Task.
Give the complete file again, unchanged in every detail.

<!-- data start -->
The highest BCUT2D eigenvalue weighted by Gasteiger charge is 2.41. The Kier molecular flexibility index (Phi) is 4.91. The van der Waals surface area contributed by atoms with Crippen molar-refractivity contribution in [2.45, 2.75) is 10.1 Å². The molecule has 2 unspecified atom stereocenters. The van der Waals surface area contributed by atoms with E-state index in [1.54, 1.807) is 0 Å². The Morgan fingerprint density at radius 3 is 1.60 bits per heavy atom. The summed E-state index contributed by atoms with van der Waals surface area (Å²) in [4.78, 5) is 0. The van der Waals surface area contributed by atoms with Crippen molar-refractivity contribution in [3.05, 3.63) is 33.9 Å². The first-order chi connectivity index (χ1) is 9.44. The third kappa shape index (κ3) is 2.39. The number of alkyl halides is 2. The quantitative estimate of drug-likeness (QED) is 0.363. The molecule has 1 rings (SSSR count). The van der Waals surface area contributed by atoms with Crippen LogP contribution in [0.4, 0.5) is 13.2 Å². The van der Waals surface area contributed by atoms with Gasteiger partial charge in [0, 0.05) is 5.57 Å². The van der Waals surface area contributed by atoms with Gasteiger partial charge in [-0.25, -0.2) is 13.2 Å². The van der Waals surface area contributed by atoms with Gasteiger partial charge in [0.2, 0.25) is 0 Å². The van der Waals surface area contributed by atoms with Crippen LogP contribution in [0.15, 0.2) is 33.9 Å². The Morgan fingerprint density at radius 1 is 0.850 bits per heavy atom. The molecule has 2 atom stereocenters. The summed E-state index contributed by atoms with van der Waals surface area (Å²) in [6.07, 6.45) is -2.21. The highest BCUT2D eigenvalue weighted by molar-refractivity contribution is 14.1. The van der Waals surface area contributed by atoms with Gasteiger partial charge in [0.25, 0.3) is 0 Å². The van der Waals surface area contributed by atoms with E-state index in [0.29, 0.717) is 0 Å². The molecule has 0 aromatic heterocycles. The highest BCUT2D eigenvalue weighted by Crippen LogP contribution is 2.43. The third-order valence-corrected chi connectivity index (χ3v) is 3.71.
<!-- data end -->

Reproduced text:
The highest BCUT2D eigenvalue weighted by Gasteiger charge is 2.41. The Kier molecular flexibility index (Phi) is 4.91. The van der Waals surface area contributed by atoms with Crippen molar-refractivity contribution in [2.45, 2.75) is 10.1 Å². The molecule has 2 unspecified atom stereocenters. The van der Waals surface area contributed by atoms with E-state index in [1.54, 1.807) is 0 Å². The Morgan fingerprint density at radius 3 is 1.60 bits per heavy atom. The summed E-state index contributed by atoms with van der Waals surface area (Å²) in [4.78, 5) is 0. The van der Waals surface area contributed by atoms with Crippen molar-refractivity contribution in [3.05, 3.63) is 33.9 Å². The first-order chi connectivity index (χ1) is 9.44. The third kappa shape index (κ3) is 2.39. The number of alkyl halides is 2. The quantitative estimate of drug-likeness (QED) is 0.363. The molecule has 1 rings (SSSR count). The van der Waals surface area contributed by atoms with Crippen LogP contribution in [0.4, 0.5) is 13.2 Å². The van der Waals surface area contributed by atoms with Gasteiger partial charge in [0, 0.05) is 5.57 Å². The van der Waals surface area contributed by atoms with Gasteiger partial charge in [-0.25, -0.2) is 13.2 Å². The van der Waals surface area contributed by atoms with Gasteiger partial charge in [0.2, 0.25) is 0 Å². The van der Waals surface area contributed by atoms with Crippen LogP contribution in [0.15, 0.2) is 33.9 Å². The Morgan fingerprint density at radius 1 is 0.850 bits per heavy atom. The molecule has 2 atom stereocenters. The summed E-state index contributed by atoms with van der Waals surface area (Å²) in [6.07, 6.45) is -2.21. The highest BCUT2D eigenvalue weighted by molar-refractivity contribution is 14.1. The van der Waals surface area contributed by atoms with Gasteiger partial charge in [0.25, 0.3) is 0 Å². The van der Waals surface area contributed by atoms with E-state index in [0.29, 0.717) is 0 Å². The molecule has 0 aromatic heterocycles. The highest BCUT2D eigenvalue weighted by Crippen LogP contribution is 2.43. The third-order valence-corrected chi connectivity index (χ3v) is 3.71.